Pros and Cons of Cork Flooring

Besides its contemporary appearance and green sustainability, cork flooring has many positives and a few negatives for use in your home. Decide if it's the right flooring for the kitchen, a basement, kids or pets by looking at a few its basic pros and cons, as well as its cleaning and maintenance requirements.

Rich cork patterned texture
credit: vili45/iStock/Getty Images
Cork flooring muffles sound, making it ideal in a multi-story home.

The Comfort Factor

Shock-absorbing cork flooring is a good choice for underfoot comfort in the kitchen, where you spend a lot of time on your feet, or in a playroom where little dancers, pirates or superheros take occasional tumbles. But this same quality also means it's easily dented by heavy furniture or appliances, unless you place weight-distributing floor protectors or pads under furniture feet.

Pet Peeves or Positives

The naturally resilient properties of cork also helps with scratches or damage from pet claws or nails when compared with hardwood floors. The occasional pet-urine accident shouldn't be a problem on cork with layers of a quality finish, as long as you wipe stains up immediately -- but over time, the ammonia in pet urine can degrade the varnish or discolor stained cork tiles, especially when your pet repeatedly visits the same area.

Look out Below Grade

Dampness and even high humidity can cause a cork floor's fiberboard center or core to expand and the tiles to buckle and separate. Although you can create airflow by using a raised subfloor to lift it above the damp concrete, an overly humid space remains an issue for cork with an absorbent fiberboard core. Flooding is another worry, since flood waters seek the lowest level, and any fiberboard-type floor can swell and be ruined by extreme wetness, but flooring made with 100 percent cork can survive a basement that floods. In the event of a flooded basement covered with 100 percent cork flooring, be prepared for loosened tiles because the water weakens glue and adhesives.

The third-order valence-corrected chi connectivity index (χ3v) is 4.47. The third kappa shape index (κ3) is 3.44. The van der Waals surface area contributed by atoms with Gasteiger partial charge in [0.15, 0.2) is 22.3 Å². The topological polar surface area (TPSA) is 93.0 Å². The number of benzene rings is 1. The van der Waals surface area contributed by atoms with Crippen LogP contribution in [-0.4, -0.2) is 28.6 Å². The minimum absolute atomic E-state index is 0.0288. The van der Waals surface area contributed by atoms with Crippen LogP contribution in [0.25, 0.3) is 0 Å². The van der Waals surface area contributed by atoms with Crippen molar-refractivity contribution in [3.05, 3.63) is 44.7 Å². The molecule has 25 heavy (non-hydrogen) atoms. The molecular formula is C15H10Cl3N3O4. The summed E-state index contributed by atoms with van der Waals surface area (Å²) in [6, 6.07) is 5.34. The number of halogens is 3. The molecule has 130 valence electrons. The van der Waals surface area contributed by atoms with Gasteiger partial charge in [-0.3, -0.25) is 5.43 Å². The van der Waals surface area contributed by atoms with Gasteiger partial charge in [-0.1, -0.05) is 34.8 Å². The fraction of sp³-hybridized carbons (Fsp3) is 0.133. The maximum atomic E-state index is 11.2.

From Allergies to Colors

With its natural hypoallergenic qualities, cork resists mildew and mold growth, making it a good choice for allergy sufferers. Not only does cork come in an artist's palette of warm and cool colors with a variety of natural browns, its cellular structure means it's warm underfoot. Colored cork tiles or planks allow for versatile and random or repeat patterns. Dark shades typically don't fade as much as pale shades, and you can minimize fading by selecting a cork product with an ultraviolet-protective finish, and by drawing the curtains to block direct sunlight or treating your windows with a UV-protective film, if they don't already have it.

A Clean Sweep and Upkeep

Vacuum or sweep easy-care cork flooring weekly or as needed to reduce ground-in grit and wear from foot traffic. Cork wipes clean with a damp mop and gentle, pH balanced cleaner, if suggested by the manufacturer. Overlooked spills left to seep can leave lasting stains, causing the porous material to swell and its edges to cup or curl, especially if has a fiberboard center or isn't properly sealed or maintained. As long as you take care of cork flooring by waxing it every six to 12 months or reapply its varnish or other protective finish as recommended, based on the manufacturer and product, your eco-savvy flooring's warranty should remain valid.

Lorna Hordos

Lorna Hordos

Lorna Hordos is a home-flipping business owner and freelance writer. She writes friendly, conversational business, home and lifestyle articles for Bizfluent, azcentral, Daltile, Marazzi, Lowes, Philips Lighting, and numerous other publications.